The Data Encryption Standard is a symmetric block cipher algorithm – that is, it encrypts and decrypts data in blocks, using the same cryptographic key for both operations. While the algorithm itself stood up to a lot of scrutiny over the decades, 56-bit key size makes it unsuitable for most applications today.
With the textbook definition out the way, a little background is useful for understanding how modern cryptographic systems are designed and implemented, so a study of DES isn’t entirely pointless. It was easily the most widely used and, until recently, the most widely reviewed encryption algorithm of all time. Versions of it, such as Triple-DES with a potential key size of 192 bits, are still commonly in use today.
DES – How and Why
Work on DES began in 1972 after the US government was looking for a method of encrypting unclassified sensitive information, the implication being the NSA was already using stuff that was more secure. Indeed, this was still a few years before rotary cryptosystems were entirely phased out, and the NSA had the SAVILLE and WALBURN ciphers with 120+ bit keys. For whatever reason, the US government wanted a commercially-distibutable cipher without revealing details of its own cryptosystems.
IBM eventually responded to the government’s request by submitting an algorithm based on an earlier cipher called ‘Lucifer’, developed by Horst Feistel.
When the Data Encryption Standard was made pubic, there were two main criticisms of it. For a while the true purpose of the ‘S-boxes’ was unknown, and this was properly looked into by Eli Binham and Adi Shamir, who found them resistant to differential cryptanalysis in 1990.
A more contentious issue was the key size of DES. Authors like Richard J. Aldritch (GCHQ: The Uncensored Story of Britain’s Most Secret Intelligence Agency) would claim the key size was reduced to 56 bits because the NSA persuaded IBM to – a key size apparently the NSA and nobody else could crack at the time. Remember, the NSA’s design criteria was a cryptosystem suitable for unclassified data, not something that’s resistant to all threats.
Readers can find the Involvement of NSA in the Development of the Data Encryption Standard report on Cryptome, which does say there was some negotiation between the NSA and IBM regarding the key size. Both considered ‘more than adequate for all commercial applications for which DES was intended’. Compare this with the Advanced Encryption Standard, which was approved by the NSA for use with ‘Top Secret’ data in certain implementations.
DES was approved in 1976, and published a couple of months after as suitable for encrypting unclassified data.
The Cipher and Algorithm
As mentioned, DES is a block cipher system. It takes the plaintext, turns it into a long binary number, then breaks it down into blocks of 64 bits. We could XOR a 64-bit key with each block to produce the ciphertext, but the key becomes easier to derive the more it’s used. Instead, we need a proper mashed cipher that proper mashes the plaintext, but in a way that’s still reversible. Consequently, any explanation of how it works will also be mashed, which is why it took me days to figure this one out.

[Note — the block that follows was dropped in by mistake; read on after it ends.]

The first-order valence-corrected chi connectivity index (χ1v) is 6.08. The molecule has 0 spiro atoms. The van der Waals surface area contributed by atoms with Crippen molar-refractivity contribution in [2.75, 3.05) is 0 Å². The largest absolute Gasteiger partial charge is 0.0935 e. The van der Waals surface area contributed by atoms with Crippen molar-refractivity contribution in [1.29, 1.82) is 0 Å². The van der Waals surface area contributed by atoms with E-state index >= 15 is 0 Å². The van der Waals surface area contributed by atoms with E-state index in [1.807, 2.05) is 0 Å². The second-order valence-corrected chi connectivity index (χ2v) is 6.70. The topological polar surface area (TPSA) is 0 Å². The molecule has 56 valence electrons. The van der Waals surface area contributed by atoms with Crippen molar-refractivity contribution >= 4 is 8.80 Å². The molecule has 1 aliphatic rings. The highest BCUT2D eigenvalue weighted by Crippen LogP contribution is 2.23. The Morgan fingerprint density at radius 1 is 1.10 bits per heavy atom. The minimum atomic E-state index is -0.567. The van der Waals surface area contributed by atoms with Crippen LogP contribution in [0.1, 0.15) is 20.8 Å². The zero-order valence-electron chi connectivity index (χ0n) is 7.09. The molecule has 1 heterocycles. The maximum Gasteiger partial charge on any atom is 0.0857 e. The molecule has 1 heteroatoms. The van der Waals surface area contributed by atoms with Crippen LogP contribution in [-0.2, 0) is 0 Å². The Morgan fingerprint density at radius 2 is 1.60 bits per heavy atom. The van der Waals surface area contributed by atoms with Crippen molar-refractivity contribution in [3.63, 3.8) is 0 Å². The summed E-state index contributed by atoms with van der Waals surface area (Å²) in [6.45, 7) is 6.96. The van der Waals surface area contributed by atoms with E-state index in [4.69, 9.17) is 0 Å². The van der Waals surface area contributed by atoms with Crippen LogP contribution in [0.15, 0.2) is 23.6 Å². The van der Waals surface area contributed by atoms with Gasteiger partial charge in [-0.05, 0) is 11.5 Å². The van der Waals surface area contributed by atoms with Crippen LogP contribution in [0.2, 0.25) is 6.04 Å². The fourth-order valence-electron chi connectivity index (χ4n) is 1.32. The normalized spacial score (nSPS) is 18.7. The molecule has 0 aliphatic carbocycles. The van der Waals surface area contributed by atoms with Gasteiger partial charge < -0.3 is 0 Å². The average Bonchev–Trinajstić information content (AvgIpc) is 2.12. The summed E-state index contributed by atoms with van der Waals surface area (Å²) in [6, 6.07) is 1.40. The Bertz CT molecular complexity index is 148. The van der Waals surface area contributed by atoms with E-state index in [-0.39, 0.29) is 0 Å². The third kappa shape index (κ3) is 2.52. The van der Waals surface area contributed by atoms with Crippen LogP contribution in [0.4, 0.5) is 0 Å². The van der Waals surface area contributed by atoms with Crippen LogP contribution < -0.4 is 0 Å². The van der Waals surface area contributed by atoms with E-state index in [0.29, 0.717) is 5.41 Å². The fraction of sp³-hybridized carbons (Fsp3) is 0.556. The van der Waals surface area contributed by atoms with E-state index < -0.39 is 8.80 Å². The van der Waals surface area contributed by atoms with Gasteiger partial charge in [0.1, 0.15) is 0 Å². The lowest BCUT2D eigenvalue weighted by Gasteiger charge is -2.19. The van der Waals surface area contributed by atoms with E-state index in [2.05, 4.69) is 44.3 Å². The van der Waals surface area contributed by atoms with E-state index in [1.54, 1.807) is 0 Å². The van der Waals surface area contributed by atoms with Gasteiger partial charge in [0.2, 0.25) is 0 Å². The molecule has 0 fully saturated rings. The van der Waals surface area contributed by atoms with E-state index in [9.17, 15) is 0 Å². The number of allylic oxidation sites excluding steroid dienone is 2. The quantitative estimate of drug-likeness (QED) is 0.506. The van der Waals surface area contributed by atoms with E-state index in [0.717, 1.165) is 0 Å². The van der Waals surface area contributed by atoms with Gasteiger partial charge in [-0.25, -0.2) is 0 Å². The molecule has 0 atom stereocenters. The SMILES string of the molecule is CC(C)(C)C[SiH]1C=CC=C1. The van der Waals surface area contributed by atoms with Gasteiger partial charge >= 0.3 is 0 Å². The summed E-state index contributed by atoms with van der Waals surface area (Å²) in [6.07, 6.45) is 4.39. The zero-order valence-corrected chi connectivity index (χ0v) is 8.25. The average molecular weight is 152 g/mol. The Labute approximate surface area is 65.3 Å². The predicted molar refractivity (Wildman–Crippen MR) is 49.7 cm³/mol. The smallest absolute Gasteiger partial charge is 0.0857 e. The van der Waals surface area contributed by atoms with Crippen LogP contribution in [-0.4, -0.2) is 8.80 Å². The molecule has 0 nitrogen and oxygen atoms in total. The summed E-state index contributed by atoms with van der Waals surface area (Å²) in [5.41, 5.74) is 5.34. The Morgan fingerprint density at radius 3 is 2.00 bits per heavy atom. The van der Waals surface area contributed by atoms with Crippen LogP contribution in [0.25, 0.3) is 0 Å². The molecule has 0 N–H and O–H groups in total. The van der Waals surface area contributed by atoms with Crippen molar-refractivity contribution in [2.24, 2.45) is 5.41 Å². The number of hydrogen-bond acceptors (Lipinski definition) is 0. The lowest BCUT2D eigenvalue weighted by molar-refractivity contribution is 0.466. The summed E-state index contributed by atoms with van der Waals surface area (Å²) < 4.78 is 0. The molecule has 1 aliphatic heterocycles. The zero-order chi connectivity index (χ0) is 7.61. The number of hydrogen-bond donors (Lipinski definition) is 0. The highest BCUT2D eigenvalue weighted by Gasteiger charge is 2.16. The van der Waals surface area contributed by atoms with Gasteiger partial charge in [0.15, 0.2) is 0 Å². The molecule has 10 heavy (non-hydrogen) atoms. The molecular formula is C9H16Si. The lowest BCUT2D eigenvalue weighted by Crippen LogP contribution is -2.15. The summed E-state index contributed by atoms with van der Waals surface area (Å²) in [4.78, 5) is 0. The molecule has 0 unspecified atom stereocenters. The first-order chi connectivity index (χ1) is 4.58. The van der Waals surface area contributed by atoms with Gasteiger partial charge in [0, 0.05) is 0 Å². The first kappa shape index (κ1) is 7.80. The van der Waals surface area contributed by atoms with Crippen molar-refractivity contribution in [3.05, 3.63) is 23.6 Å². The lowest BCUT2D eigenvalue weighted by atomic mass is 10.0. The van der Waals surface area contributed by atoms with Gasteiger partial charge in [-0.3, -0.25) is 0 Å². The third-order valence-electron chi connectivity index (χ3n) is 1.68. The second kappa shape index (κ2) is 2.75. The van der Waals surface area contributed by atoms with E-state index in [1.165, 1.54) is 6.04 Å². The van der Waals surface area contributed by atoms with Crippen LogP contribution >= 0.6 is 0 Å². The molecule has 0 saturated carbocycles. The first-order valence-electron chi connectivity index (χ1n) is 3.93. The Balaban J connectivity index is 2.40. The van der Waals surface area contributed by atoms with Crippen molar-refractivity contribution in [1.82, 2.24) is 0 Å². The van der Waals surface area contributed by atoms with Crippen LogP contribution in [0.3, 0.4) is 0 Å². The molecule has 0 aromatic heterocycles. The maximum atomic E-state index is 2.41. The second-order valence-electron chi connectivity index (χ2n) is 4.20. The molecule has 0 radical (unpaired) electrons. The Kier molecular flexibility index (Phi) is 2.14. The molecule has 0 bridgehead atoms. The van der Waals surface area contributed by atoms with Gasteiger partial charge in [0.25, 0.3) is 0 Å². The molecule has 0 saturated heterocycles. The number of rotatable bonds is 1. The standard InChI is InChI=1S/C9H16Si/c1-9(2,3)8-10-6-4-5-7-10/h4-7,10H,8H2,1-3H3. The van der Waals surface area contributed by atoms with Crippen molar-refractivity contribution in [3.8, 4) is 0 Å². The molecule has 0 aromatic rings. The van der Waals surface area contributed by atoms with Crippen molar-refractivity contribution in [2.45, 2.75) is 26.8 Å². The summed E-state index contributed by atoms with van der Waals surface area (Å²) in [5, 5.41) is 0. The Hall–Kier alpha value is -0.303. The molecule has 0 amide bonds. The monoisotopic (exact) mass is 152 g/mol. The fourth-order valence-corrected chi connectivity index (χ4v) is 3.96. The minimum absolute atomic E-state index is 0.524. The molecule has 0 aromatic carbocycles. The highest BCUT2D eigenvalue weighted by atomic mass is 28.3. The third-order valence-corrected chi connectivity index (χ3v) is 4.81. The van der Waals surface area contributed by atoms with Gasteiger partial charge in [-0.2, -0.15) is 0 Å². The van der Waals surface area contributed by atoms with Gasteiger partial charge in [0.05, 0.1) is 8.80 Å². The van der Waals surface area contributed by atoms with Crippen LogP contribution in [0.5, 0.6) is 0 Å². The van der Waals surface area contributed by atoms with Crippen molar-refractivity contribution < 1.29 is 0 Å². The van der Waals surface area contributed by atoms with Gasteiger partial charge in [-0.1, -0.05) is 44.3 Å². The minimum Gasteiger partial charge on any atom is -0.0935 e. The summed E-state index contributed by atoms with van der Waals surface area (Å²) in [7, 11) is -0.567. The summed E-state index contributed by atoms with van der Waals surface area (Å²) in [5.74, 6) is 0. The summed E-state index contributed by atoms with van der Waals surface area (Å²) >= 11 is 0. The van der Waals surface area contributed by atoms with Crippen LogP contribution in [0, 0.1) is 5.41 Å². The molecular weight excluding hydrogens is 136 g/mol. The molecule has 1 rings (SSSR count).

I’ve tried my best to produce an easy to follow diagram. The permutation, compression and substitution tables are available elsewhere on the Internet, so I won’t post them here.
Most people don’t need to worry if they don’t completely understand the cipher – it’s enough to get a feel of how it might look as source code, or an integrated circuit design, and there are existing libraries for C++, Python, Visual Basic and other languages that developers can use instead of coding the algorithm from scratch.
Another thing probably worth mentioning is the permutation stages might have been a way of reproducing the wiring schemes inside the early mechnical cryptomachine rotors, with the bit positions re-arranged in a definite way. Perhaps DES was a way of implementing that with integrated circuits.
The Triple-DES Implementations
DES wasn’t entirely discarded with the adoption of AES, but instead used in another implementation called Triple-DES, sometimes known as ‘TDES’ or ‘3DES’ that triples the keylength with minimal design changes. Triple-DES is still used by payment systems and several Microsoft products in preference to AES. It does this by combining three standard DES keys, K1, K2 and K3 to encrypt and decrypt (EK and DK), e.g.
ciphertext = EK3(DK2(EK1(plaintext)))
plaintext = DK1(EK2(DK3(ciphertext)))
There are three keying options for 3DES:
Option 1: All keys are independent.
Option 2: Keys K1 and K2 are independent, and K3 = K1.
Option 3: Three identical keys.
Keying option 1 is considered the strongest, providing the equivalent of 168-bit encryption. Conversely, option 3 almost defeats the purpose of DES as it provides only the equivalent of 56-bit encryption.